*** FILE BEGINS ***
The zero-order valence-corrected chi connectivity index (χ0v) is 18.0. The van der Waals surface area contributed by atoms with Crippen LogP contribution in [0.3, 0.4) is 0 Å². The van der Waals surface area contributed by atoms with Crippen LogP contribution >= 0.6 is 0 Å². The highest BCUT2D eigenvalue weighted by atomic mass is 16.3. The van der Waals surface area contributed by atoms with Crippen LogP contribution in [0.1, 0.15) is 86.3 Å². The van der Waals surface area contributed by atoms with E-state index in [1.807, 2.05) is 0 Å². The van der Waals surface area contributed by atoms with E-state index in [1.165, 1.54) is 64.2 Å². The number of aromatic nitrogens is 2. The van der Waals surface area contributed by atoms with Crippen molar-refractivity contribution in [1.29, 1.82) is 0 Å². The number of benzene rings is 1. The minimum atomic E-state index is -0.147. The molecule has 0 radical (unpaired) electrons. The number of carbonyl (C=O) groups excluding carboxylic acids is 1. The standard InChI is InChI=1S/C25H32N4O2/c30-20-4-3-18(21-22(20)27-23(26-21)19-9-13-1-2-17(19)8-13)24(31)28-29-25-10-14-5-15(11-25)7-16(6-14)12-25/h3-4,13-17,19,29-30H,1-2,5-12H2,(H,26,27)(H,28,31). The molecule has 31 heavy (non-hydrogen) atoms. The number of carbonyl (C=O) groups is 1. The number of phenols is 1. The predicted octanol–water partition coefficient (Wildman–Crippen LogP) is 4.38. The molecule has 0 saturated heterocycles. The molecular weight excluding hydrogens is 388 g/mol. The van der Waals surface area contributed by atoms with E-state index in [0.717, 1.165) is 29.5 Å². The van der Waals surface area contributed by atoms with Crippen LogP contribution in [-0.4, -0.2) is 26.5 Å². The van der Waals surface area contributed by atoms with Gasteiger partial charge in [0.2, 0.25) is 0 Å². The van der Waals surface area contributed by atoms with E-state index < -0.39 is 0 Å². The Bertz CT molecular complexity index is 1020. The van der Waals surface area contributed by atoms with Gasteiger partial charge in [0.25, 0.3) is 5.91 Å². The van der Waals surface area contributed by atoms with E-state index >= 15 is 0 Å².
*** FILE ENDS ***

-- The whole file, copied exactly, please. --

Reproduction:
The zero-order valence-corrected chi connectivity index (χ0v) is 18.0. The van der Waals surface area contributed by atoms with Crippen LogP contribution in [0.3, 0.4) is 0 Å². The van der Waals surface area contributed by atoms with Crippen LogP contribution >= 0.6 is 0 Å². The highest BCUT2D eigenvalue weighted by atomic mass is 16.3. The van der Waals surface area contributed by atoms with Crippen LogP contribution in [0.1, 0.15) is 86.3 Å². The van der Waals surface area contributed by atoms with E-state index in [1.807, 2.05) is 0 Å². The van der Waals surface area contributed by atoms with E-state index in [1.165, 1.54) is 64.2 Å². The number of aromatic nitrogens is 2. The van der Waals surface area contributed by atoms with Crippen molar-refractivity contribution in [1.29, 1.82) is 0 Å². The number of benzene rings is 1. The minimum atomic E-state index is -0.147. The molecule has 0 radical (unpaired) electrons. The number of carbonyl (C=O) groups excluding carboxylic acids is 1. The standard InChI is InChI=1S/C25H32N4O2/c30-20-4-3-18(21-22(20)27-23(26-21)19-9-13-1-2-17(19)8-13)24(31)28-29-25-10-14-5-15(11-25)7-16(6-14)12-25/h3-4,13-17,19,29-30H,1-2,5-12H2,(H,26,27)(H,28,31). The molecule has 31 heavy (non-hydrogen) atoms. The number of carbonyl (C=O) groups is 1. The number of phenols is 1. The predicted octanol–water partition coefficient (Wildman–Crippen LogP) is 4.38. The molecule has 0 saturated heterocycles. The molecular weight excluding hydrogens is 388 g/mol. The van der Waals surface area contributed by atoms with E-state index in [0.717, 1.165) is 29.5 Å². The van der Waals surface area contributed by atoms with Crippen LogP contribution in [-0.4, -0.2) is 26.5 Å². The van der Waals surface area contributed by atoms with Gasteiger partial charge in [0.2, 0.25) is 0 Å². The van der Waals surface area contributed by atoms with E-state index < -0.39 is 0 Å². The Bertz CT molecular complexity index is 1020. The van der Waals surface area contributed by atoms with Gasteiger partial charge in [0.25, 0.3) is 5.91 Å². The van der Waals surface area contributed by atoms with E-state index >= 15 is 0 Å².